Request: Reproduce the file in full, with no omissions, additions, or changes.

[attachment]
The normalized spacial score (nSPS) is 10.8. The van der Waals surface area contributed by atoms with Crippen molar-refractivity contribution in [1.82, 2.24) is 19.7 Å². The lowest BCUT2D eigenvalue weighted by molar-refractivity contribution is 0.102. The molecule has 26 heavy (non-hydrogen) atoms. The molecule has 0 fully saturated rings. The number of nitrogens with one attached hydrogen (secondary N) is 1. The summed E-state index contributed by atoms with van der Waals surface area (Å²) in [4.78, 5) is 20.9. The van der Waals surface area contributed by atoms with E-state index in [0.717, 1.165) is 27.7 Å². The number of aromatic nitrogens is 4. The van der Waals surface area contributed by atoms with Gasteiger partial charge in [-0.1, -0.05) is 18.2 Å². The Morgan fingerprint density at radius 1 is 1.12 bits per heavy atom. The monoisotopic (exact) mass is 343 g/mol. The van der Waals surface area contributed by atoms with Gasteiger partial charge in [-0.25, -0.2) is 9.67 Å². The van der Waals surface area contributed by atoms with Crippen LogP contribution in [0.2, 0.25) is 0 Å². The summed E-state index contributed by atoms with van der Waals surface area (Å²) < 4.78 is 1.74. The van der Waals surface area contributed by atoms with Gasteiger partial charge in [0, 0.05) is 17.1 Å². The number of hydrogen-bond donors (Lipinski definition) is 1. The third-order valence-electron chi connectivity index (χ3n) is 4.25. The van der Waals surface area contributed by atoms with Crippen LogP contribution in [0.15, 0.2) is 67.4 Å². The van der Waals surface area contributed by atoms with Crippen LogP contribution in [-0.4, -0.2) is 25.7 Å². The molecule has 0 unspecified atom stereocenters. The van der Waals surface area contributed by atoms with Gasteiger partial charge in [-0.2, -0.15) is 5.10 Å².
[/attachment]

The normalized spacial score (nSPS) is 10.8. The van der Waals surface area contributed by atoms with Crippen molar-refractivity contribution in [1.82, 2.24) is 19.7 Å². The lowest BCUT2D eigenvalue weighted by molar-refractivity contribution is 0.102. The molecule has 26 heavy (non-hydrogen) atoms. The molecule has 0 fully saturated rings. The number of nitrogens with one attached hydrogen (secondary N) is 1. The summed E-state index contributed by atoms with van der Waals surface area (Å²) in [4.78, 5) is 20.9. The van der Waals surface area contributed by atoms with E-state index in [0.717, 1.165) is 27.7 Å². The number of aromatic nitrogens is 4. The van der Waals surface area contributed by atoms with Gasteiger partial charge in [-0.1, -0.05) is 18.2 Å². The Morgan fingerprint density at radius 1 is 1.12 bits per heavy atom. The monoisotopic (exact) mass is 343 g/mol. The van der Waals surface area contributed by atoms with Gasteiger partial charge in [-0.25, -0.2) is 9.67 Å². The van der Waals surface area contributed by atoms with Crippen LogP contribution in [0.2, 0.25) is 0 Å². The summed E-state index contributed by atoms with van der Waals surface area (Å²) < 4.78 is 1.74. The van der Waals surface area contributed by atoms with Gasteiger partial charge in [0, 0.05) is 17.1 Å². The number of hydrogen-bond donors (Lipinski definition) is 1. The third-order valence-electron chi connectivity index (χ3n) is 4.25. The van der Waals surface area contributed by atoms with Crippen LogP contribution in [0.15, 0.2) is 67.4 Å². The van der Waals surface area contributed by atoms with Crippen LogP contribution in [-0.4, -0.2) is 25.7 Å². The molecule has 0 unspecified atom stereocenters. The van der Waals surface area contributed by atoms with Gasteiger partial charge in [-0.2, -0.15) is 5.10 Å².